V. He opened to them God’s gracious purposes concerning Solomon (v. 6, 7): I have chosen him to be my son. Thus he declares the decree, that the Lord had said to Solomon, as a type of Christ, Thou art my son (Ps. 2:7), the son of my love; for he was called Jedidiah, because the Lord loved him, and Christ is his beloved Son. Of him God said, as a figure of him that was to come, 1. He shall build my house. Christ is both the founder and the foundation of the gospel temple. 2. I will establish his kingdom for ever. This must have its accomplishment in the kingdom of the Messiah, which shall continue in his hands through all the ages of time (Isa. 9:7; Lu. 1:33) and shall then be delivered up to God, even the Father, yet perhaps to be delivered back to the Redeemer for ever. As to Solomon, this promise of the establishment of his kingdom is here made conditional: If he be constant to do my commandments, as at this day. Solomon was now very towardly and good: "If he continue so, his kingdom shall continue, otherwise not." Note, If we be constant to our duty, then, and not otherwise, we may expect the continuance of God’s favour. Let those that are well taught, and begin well, take notice of this—if they be constant, they are happy; perseverance wears the crown, though it wins it not.
VI. He charged them to adhere stedfastly to God and their duty, v. 8. Observe, 1. The matter for this charge: Keep, and seek for all the commandments of the Lord your God. The Lord was their God; his commandments must be their rule; they must have respect to them all, must make conscience of keeping them, and, in order thereunto, must seek for them, that is, must be inquisitive concerning their duty, search the scriptures, take advice, seek the law at the mouth of those whose lips were to keep this knowledge, and pray to God to teach and direct them. God’s commandments will not be kept without great care. 2. The solemnity of it. He charged them in the sight of all Israel, who would all have notice of this public charge, and in the audience of their God. "God is witness, and this congregation is witness, that they have good counsel given them, and fair warning; if they do not take it, it is their fault, and God and man will be witnesses against them." See 1 Tim. 5:21; 2 Tim. 4:1. Those that profess religion, as they tender the favour of God and their reputation with men, must be faithful to their profession. 3. The motive to observe this charge. It was the way to be happy, to have the peaceable possession of this good land themselves and to preserve the entail of it upon their children.
VII. He concluded with a charge to Solomon himself, v. 9, 10. He was much concerned that Solomon should be religious. He was to be a great man, but he must not think religion below him—a wise man, and this would be his wisdom. Observe,
1. The charge he gives him. He must look upon God and the God of his father, his good father, who had devoted him to God and educated him for God. He was born in God’s house and therefore bound in duty to be his, brought up in his house and therefore bound in gratitude. Thy own friend, and thy father’s friend, forsake not. He must know God and serve him. We cannot serve God aright if we do not know him; and in vain do we know him if we do not serve him, serve him with heart and mind. We make nothing of religion if we do not mind it, and make heart-work of it. Serve him with a perfect, that is, an upright heart (for sincerity is our gospel perfection), and with a willing mind, from a principle of love, and as a willing people, cheerfully and with pleasure.
2. The arguments to enforce this charge.
(1.) Two arguments of general inducement:—[1.] That the secrets of our souls are open before God; he searches all hearts, even the hearts of kings, which to men are unsearchable, Prov. 25:3. We must therefore be sincere, because, if we deal deceitfully, God sees it, and cannot be imposed upon; we must therefore employ our thoughts, and engage them in God’s service, because he fully understands all the imaginations of them, both good and bad. [2.] That we are happy or miserable here, and for ever, according as we do, or do not, serve God. If we seek him diligently, he will be found of us, and that is enough to make us happy, Heb. 11:6. If we forsake him, desert his service and turn from following him, he will cast us off for ever, and that is enough to make us miserable. Note, God never casts any off till they have first cast him off. Here is,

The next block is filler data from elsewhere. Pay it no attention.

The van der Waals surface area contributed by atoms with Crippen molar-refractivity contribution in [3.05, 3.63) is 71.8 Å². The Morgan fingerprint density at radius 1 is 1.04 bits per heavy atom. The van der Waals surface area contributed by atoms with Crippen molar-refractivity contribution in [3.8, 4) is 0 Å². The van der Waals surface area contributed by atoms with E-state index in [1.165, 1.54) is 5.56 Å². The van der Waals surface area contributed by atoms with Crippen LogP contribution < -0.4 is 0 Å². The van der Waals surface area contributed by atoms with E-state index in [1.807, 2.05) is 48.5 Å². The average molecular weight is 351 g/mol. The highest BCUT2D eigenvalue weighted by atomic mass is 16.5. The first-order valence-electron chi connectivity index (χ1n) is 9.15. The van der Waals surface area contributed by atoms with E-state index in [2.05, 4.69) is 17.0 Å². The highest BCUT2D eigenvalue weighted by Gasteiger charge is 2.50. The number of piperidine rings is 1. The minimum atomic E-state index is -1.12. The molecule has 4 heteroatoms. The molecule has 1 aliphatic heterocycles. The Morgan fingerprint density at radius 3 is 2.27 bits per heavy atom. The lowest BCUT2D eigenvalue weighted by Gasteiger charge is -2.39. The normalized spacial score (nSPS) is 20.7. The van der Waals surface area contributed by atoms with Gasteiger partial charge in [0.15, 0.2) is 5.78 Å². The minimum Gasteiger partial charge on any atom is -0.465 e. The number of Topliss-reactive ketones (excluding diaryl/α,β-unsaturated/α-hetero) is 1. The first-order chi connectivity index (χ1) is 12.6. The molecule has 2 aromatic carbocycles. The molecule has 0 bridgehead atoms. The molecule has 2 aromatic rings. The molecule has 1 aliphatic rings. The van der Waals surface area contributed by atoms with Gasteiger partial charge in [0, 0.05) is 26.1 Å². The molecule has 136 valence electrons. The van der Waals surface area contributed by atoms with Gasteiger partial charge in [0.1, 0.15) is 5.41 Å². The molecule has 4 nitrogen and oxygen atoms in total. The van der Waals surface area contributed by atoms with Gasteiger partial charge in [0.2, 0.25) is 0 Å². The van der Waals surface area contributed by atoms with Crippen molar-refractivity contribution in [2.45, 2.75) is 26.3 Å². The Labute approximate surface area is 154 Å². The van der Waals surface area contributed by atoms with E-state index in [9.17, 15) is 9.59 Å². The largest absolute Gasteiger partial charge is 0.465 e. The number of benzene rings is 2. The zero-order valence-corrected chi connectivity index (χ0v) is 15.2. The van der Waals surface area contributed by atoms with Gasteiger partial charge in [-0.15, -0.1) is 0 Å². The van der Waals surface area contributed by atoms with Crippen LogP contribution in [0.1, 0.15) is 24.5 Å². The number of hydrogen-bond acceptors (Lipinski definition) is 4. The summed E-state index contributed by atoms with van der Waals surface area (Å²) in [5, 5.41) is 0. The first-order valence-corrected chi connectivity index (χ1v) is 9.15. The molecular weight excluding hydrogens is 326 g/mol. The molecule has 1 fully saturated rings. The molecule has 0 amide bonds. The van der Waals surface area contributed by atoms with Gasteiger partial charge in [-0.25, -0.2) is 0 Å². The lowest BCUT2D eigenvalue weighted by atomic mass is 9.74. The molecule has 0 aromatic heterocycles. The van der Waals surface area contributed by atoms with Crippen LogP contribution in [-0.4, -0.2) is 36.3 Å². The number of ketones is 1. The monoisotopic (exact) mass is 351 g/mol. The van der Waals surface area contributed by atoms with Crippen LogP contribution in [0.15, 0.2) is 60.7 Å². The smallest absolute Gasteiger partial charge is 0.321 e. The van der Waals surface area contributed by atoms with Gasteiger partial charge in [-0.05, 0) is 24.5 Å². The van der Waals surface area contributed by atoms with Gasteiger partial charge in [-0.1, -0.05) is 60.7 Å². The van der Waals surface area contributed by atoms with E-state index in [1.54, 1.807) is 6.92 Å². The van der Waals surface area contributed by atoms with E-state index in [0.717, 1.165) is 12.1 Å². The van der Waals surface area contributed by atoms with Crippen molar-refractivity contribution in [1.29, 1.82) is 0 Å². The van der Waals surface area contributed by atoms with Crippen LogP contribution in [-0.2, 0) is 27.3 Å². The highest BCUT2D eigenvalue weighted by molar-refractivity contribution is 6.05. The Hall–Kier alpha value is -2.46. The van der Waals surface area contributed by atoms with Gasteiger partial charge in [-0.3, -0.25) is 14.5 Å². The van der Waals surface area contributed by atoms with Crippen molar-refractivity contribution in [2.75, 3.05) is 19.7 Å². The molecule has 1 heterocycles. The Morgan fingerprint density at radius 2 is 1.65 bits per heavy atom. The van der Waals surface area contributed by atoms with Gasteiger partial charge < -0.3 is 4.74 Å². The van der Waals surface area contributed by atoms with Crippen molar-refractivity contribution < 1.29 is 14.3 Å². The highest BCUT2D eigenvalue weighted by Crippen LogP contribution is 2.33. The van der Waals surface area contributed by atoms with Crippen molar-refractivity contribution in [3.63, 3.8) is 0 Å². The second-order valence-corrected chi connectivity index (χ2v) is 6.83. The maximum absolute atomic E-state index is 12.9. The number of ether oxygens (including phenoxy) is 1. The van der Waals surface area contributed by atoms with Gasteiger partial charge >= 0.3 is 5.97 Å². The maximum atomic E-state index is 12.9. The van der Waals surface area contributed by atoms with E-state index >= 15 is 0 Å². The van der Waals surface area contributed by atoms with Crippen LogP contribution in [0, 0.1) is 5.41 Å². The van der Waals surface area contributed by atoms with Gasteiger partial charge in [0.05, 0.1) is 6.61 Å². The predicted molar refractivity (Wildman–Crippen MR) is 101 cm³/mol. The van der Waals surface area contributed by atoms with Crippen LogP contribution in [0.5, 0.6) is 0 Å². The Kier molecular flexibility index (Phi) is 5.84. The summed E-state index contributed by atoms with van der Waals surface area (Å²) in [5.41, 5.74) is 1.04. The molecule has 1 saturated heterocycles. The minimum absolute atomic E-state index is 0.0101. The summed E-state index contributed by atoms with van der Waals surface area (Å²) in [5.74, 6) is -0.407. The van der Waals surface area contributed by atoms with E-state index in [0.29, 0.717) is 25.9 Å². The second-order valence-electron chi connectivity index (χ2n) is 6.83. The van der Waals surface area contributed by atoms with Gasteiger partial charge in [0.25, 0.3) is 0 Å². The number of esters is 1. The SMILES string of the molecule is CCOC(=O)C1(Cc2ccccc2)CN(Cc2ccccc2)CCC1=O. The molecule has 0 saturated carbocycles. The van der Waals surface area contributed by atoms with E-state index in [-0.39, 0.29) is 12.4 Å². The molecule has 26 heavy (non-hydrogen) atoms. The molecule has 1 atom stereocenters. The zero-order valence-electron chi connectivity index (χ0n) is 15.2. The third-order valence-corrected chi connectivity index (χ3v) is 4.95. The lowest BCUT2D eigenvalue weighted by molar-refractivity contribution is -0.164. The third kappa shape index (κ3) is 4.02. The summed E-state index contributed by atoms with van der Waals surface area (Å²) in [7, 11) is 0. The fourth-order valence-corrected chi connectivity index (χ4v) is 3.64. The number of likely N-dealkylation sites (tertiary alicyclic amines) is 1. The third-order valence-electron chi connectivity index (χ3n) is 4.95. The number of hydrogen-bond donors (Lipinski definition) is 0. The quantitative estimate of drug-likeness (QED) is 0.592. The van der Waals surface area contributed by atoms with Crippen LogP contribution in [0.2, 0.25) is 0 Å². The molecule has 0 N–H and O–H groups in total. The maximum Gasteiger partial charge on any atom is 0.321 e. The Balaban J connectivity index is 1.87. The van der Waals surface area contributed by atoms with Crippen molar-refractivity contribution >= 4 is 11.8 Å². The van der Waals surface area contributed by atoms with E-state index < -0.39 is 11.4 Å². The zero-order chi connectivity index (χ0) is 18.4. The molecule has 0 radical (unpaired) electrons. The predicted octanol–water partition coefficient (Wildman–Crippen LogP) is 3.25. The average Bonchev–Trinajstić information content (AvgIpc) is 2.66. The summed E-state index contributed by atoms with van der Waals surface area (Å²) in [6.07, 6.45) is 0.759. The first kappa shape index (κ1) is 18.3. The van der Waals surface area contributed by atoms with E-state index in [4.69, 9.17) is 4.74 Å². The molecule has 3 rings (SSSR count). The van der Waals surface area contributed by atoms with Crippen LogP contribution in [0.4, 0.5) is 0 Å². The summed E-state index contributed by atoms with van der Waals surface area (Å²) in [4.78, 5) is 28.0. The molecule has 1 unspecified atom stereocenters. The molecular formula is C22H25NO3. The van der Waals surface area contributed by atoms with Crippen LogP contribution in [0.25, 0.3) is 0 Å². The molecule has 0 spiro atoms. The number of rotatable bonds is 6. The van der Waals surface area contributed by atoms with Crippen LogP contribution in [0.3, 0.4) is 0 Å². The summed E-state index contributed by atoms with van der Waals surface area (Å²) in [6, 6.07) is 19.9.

(2.) One argument peculiar to Solomon (v. 10): "Thou art to build a house for the sanctuary; therefore seek and serve God, that that work may be done from a good principle, in a right manner, and may be accepted."
3. The means prescribed in order hereunto, and they are prescribed to us all. (1.) Caution: Take heed; beware of every thing that looks like, or leads to, that which is evil. (2.) Courage: Be strong, and do it. We cannot do our work as we should unless we put on resolution, and fetch in strength from divine grace.
Then David gave to Solomon his son the pattern of the porch, and of the houses thereof, and of the treasuries thereof, and of the upper chambers thereof, and of the inner parlours thereof, and of the place of the mercy seat,
As for the general charge that David gave his son to seek God and serve him, the book of the law was, in that, his only rule, and there needed no other; but, in building the temple, David was now to give him three things:-1. A model of the building, because it was to be such a building as neither he nor his architects ever saw. Moses had a pattern of the tabernacle shown him in the mount (Heb. 8:5), so had David of the temple, by the immediate hand of God upon him, v. 19. It was given him in writing, probably by the ministry of an angel, or as clearly and exactly represented to his mind as if it had been in writing. But it is said (v. 12), He had this pattern by the Spirit. The contrivance either of David’s devotion or of Solomon’s wisdom must not be trusted to in an affair of this nature. The temple must be a sacred thing and a type of Christ; there must be in it not only convenience and decency, but significancy: it was a kind of sacrament, and therefore it must not be left to man’s art or invention to contrive it, but must be framed by divine institution. Christ the true temple, the church the gospel temple, and heaven the everlasting temple, are all framed according to the divine councils, and the plan laid in the divine wisdom, ordained before the world for God’s glory and ours. This pattern David gave to Solomon, that he might know what to provide and might go by a certain rule. When Christ left with his disciples a charge to build his gospel church he gave them an exact model of it, ordering them to observe that, and that only, which he commanded. The particular models are here mentioned, of the porch, which was higher than the rest, like a steeple,—then the houses, both the holy place and the most holy, with the rooms adjoining, which were for treasuries, chambers, and parlours,—especially the place of the mercy-seat (v. 11),—of the courts likewise, and the chambers about them, in which the dedicated things were laid up. Bishop Patrick supposes that, among other things, the tabernacle which Moses reared and all the utensils of it, which there was now no further occasion for, were laid up here, signifying that in the fulness of time all the Mosaic economy, all the rites and ceremonies of that dispensation, should be respectfully laid aside, and something better come in their room. He gave him a table of the courses of the priests, patterns of the vessels of service (v. 13), and a pattern of the chariot of the cherubim, v. 18. Besides the two cherubim over the mercy-seat, there were two much larger, whose wings reached from wall to wall (1 Ki. 6:23, etc.), and of these David here gave Solomon the pattern, called a chariot; for the angels are the chariots of God, Ps. 68:17. 2. Materials for the most costly of the utensils of the temple. That they might not be made any less than the patterns, he weighed out the exact quantity for each vessel both of gold and silver, v. 14. In the tabernacle there was but one golden candlestick; in the temple there were ten (1 Ki. 7:49), besides silver ones, which, it is supposed, were hand-candlesticks, v. 15. In the tabernacle there was but one table; but in the temple, besides that on which the show-bread was set, there were ten others for other uses (2 Chr. 4:8), besides silver tables; for, this house being much larger than that, it would look bare if it had not furniture proportionable. The gold for the altar of incense is particularly said to be refined gold (v. 18), purer than any of the rest; for that was typical of the intercession of Christ, than which nothing is more pure and perfect. 3. Directions which way to look for help in this great undertaking. "Fear not opposition; fear not the charge, care, and trouble; fear not miscarrying in it, as in the case of Uzza; fear not the reproach of the foolish builder, that began to build and was not able to finish. Be not dismayed. (1.) God will help thee, and thou must look up to him in the first place (v. 20): The Lord God, even my God, whom I have chosen and served, who has all along been present with me and prospered me, and to whom, from my own experience of his power and goodness, I recommend thee, he will be with thee, to direct, strengthen, and prosper thee; he will not fail thee nor forsake thee." Note, We may be sure that God, who owned our fathers and carried them through the services of their day, will, in like manner, if we be faithful to him, go along with us in our day, and will never leave us, while he has any work to do in us or by us. The same that was Joshua’s encouragement (Jos. 1:5), and Solomon’s, is given to all believers, Heb. 13:5. He will never leave thee, nor forsake thee. God never leaves any unless they first leave him. (2.) "Good men will help thee, v. 21. The priests and Levites will advise thee, and thou mayest consult them. Thou hast good workmen, who are both willing and skilful;" and these are two very good properties in a workman, especially in those that work at the temple. And, lastly, "The princes and the people will be so far from opposing or retarding the work that they will be wholly at thy command, every one in his place ready to further it." Then good work is likely to go on when all parties concerned are hearty in it, and none secretly clog it, but all drive on heartily in it.